Chief Accident Investigator: Civil Aviation Authority will do parallel investigation on Long Island crash

Chief Accident Investigator: Civil Aviation Authority will do parallel investigation on Long Island crash
A plane crashed in thick bushes shortly after takeoff in Long Island on Sunday claiming the life of one passenger and injuring six others.

Pilot says ill-fated flight was private

NASSAU, BAHAMAS — Delvin Major, the Chief Investigator of the Air Accident Investigation Authority, said yesterday the Civil Aviation Authority will assess the certifications of the pilot of the Piper PA-31 that went down in Long Island over the weekend.

“The Civil Aviation Authority are the ones responsible for certification of airlines, certification of pilots, so they will be conducting a parallel investigation along with us,” he told Eyewitness News.

“What they’re looking for is different from what we are looking for.

“We’re just looking to find out what happened. We’re not blaming anybody. We’re looking at what we can do to prevent it from happening again.”

When contacted yesterday and asked whether the flight was private or a charter, the pilot, Bradley McPhee, told Eyewitness News it was a private flight.

Seven people were on board the twin-engine aircraft that went down in bushes approximately two miles from Deadmans Cay Airport on Sunday morning. 

Aleitheia Newbold, a mother of a six-month-old baby, died.

Delvin Major

The flight was heading from Long Island to New Providence.

According to the Federal Aviation Administration’s online portal, the plane had a valid certificate that was confirmed on March 24, 2022, and was set to expire on March 31, 2025.

According to the portal, the pilot, Bradley McPhee, obtained his Airline Transport Pilot certificate in 2014 and has an Airplane Multiengine Land rating which would make him qualified to fly planes with multiple engines.

Nonetheless, officials will ask the FAA to verify that the information on its website about the pilot is up-to-date and current, Major said.

The website notes that the pilot had a first-class medical.

It identifies the medical date as May 2016.

Investigators will determine whether the flight was for hire or not, among other things.

“The role of determining whether it’s a legal flight or a private flight or a charter flight — that’s the role of the Civil Aviation Authority,” Major said.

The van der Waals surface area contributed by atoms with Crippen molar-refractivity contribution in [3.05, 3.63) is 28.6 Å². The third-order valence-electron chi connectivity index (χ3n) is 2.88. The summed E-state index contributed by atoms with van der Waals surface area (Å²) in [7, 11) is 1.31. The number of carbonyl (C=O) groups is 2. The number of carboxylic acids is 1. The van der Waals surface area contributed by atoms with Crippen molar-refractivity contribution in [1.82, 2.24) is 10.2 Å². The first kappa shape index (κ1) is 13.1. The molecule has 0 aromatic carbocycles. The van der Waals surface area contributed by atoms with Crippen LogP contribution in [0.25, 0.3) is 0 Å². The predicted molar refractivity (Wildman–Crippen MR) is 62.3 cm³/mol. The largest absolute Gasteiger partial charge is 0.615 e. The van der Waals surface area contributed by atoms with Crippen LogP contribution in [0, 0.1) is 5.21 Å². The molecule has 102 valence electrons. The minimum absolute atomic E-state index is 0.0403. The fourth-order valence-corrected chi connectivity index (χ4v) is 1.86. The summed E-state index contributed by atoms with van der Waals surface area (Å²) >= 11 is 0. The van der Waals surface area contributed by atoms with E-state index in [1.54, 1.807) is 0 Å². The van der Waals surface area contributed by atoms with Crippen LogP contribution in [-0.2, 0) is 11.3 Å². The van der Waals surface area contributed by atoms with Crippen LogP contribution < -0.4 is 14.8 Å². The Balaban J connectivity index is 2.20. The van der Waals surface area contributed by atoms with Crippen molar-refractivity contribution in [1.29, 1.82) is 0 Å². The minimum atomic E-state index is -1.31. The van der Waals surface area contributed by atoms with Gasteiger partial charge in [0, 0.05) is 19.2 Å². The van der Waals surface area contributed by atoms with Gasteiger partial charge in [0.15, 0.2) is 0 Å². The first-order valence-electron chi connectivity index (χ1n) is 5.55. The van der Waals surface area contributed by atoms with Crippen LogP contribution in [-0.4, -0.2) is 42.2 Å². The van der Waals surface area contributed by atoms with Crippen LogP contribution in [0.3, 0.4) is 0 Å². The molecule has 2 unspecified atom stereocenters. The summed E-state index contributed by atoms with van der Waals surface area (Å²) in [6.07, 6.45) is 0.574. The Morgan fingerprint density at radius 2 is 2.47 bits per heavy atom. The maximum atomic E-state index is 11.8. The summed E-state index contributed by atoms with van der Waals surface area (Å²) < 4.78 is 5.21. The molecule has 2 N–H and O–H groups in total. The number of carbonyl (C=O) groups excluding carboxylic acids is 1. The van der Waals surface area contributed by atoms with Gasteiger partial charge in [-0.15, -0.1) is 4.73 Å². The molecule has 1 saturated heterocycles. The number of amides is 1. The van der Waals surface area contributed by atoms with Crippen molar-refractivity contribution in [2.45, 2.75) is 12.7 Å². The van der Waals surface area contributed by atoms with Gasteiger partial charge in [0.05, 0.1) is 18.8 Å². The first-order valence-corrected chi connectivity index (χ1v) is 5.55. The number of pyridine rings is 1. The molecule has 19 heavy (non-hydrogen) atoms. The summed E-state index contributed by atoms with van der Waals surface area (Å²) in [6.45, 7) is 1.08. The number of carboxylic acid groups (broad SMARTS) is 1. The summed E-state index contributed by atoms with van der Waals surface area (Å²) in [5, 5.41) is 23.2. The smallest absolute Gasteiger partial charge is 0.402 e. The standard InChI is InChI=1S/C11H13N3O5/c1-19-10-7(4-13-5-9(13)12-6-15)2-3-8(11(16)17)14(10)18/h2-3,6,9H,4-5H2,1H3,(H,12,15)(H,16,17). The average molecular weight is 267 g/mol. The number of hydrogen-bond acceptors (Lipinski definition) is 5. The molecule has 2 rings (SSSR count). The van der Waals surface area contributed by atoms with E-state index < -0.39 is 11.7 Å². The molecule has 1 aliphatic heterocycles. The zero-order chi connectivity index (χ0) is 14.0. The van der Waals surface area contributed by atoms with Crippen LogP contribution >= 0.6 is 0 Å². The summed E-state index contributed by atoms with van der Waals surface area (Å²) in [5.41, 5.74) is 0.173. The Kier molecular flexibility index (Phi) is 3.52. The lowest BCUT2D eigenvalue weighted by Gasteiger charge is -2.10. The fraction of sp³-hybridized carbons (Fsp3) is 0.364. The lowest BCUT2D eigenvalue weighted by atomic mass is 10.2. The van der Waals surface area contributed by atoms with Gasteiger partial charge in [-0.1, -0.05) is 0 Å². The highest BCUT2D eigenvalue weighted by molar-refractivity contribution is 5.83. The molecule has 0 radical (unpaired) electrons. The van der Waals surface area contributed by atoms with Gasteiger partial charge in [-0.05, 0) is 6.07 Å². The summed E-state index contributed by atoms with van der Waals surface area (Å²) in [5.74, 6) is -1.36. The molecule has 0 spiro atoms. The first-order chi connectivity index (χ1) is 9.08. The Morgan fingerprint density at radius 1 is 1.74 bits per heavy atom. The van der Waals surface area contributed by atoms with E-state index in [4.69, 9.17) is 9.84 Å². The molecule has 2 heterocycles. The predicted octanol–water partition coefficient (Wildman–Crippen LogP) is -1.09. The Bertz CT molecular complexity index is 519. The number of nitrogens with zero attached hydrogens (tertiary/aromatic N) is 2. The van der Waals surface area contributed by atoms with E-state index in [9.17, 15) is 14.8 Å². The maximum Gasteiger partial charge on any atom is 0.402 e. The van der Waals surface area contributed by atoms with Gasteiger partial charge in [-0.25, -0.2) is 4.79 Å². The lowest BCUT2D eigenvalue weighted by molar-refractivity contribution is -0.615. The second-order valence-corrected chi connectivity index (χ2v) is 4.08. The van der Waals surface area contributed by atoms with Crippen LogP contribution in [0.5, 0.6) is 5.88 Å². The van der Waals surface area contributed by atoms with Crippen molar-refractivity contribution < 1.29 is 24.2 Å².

Llewellyn Boyer-Cartwright

Attorney and aviation expert, Llewellyn Boyer-Cartwright, meanwhile, said yesterday that the regulatory requirements for a charter operation differ from that of a private operation.

“The difference between a charter operation or a private flight, if it’s a licensed operation, is that although it’s chartered as opposed to scheduled, it is still deemed commercial in nature because the aircraft is licensed by the authority and is overseen by the authority, and the operator is actually transporting passengers for hire or reward, so you pay the charterer for his services,” he said.

“So, one can say that the regulations are stricter when it comes to commercial operations.

“If it’s strictly private, meaning the owner of the aircraft owns the aircraft as anyone would say owns their car, unless you’re licensed, it’s against the law to accept money or have paying passengers.

“It’s strictly for private use, for you, your family, your friend, [and] perhaps your business.

“And if an aircraft is being used for business and it comes under a business expense you’re not charging anyone to board that aircraft, whether it’s just to pay for fuel or any other kind of incidentals or expenses.

“But having said that, private aircraft also fall under the civil aviation regulations.

“It’s just that the nature of the operation and how the regulations are enforced regarding safety, oversight, or any penalties would vary.”


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